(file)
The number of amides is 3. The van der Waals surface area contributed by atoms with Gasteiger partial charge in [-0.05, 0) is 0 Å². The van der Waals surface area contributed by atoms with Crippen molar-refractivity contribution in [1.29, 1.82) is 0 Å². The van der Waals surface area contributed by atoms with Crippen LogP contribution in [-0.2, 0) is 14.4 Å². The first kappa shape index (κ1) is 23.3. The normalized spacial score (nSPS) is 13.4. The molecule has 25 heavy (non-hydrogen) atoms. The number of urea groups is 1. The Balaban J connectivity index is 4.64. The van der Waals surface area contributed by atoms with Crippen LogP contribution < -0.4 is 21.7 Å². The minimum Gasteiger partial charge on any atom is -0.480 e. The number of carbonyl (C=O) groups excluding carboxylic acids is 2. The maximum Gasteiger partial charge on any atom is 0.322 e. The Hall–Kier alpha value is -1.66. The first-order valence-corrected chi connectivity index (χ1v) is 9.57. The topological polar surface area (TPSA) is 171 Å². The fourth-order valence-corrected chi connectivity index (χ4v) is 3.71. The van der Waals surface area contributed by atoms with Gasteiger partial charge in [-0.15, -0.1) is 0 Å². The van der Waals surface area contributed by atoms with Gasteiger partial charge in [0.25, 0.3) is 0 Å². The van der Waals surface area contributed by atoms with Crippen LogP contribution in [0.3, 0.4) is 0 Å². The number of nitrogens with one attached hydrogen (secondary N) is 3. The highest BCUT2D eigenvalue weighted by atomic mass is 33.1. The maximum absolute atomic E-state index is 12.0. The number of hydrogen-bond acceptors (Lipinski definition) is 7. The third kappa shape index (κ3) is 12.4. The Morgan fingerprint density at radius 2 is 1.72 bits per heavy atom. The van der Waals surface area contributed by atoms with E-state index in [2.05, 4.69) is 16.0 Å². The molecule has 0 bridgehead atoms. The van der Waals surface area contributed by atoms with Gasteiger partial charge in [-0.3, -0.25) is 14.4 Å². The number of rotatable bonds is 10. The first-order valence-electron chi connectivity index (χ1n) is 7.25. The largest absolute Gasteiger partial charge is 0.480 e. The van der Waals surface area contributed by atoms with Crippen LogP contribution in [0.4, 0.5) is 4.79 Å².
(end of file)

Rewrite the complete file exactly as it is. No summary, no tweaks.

The number of amides is 3. The van der Waals surface area contributed by atoms with Gasteiger partial charge in [-0.05, 0) is 0 Å². The van der Waals surface area contributed by atoms with Crippen molar-refractivity contribution in [1.29, 1.82) is 0 Å². The van der Waals surface area contributed by atoms with Crippen LogP contribution in [-0.2, 0) is 14.4 Å². The first kappa shape index (κ1) is 23.3. The normalized spacial score (nSPS) is 13.4. The molecule has 25 heavy (non-hydrogen) atoms. The number of urea groups is 1. The Balaban J connectivity index is 4.64. The van der Waals surface area contributed by atoms with Crippen LogP contribution < -0.4 is 21.7 Å². The minimum Gasteiger partial charge on any atom is -0.480 e. The number of carbonyl (C=O) groups excluding carboxylic acids is 2. The maximum Gasteiger partial charge on any atom is 0.322 e. The Hall–Kier alpha value is -1.66. The first-order valence-corrected chi connectivity index (χ1v) is 9.57. The topological polar surface area (TPSA) is 171 Å². The fourth-order valence-corrected chi connectivity index (χ4v) is 3.71. The van der Waals surface area contributed by atoms with Gasteiger partial charge in [-0.15, -0.1) is 0 Å². The van der Waals surface area contributed by atoms with Gasteiger partial charge in [0.25, 0.3) is 0 Å². The van der Waals surface area contributed by atoms with Crippen LogP contribution in [0.3, 0.4) is 0 Å². The number of nitrogens with one attached hydrogen (secondary N) is 3. The highest BCUT2D eigenvalue weighted by atomic mass is 33.1. The maximum absolute atomic E-state index is 12.0. The number of hydrogen-bond acceptors (Lipinski definition) is 7. The third kappa shape index (κ3) is 12.4. The Morgan fingerprint density at radius 2 is 1.72 bits per heavy atom. The van der Waals surface area contributed by atoms with E-state index in [2.05, 4.69) is 16.0 Å². The molecule has 0 bridgehead atoms. The van der Waals surface area contributed by atoms with Gasteiger partial charge in [-0.3, -0.25) is 14.4 Å². The number of rotatable bonds is 10. The first-order valence-electron chi connectivity index (χ1n) is 7.25. The largest absolute Gasteiger partial charge is 0.480 e. The van der Waals surface area contributed by atoms with Crippen LogP contribution in [0.4, 0.5) is 4.79 Å².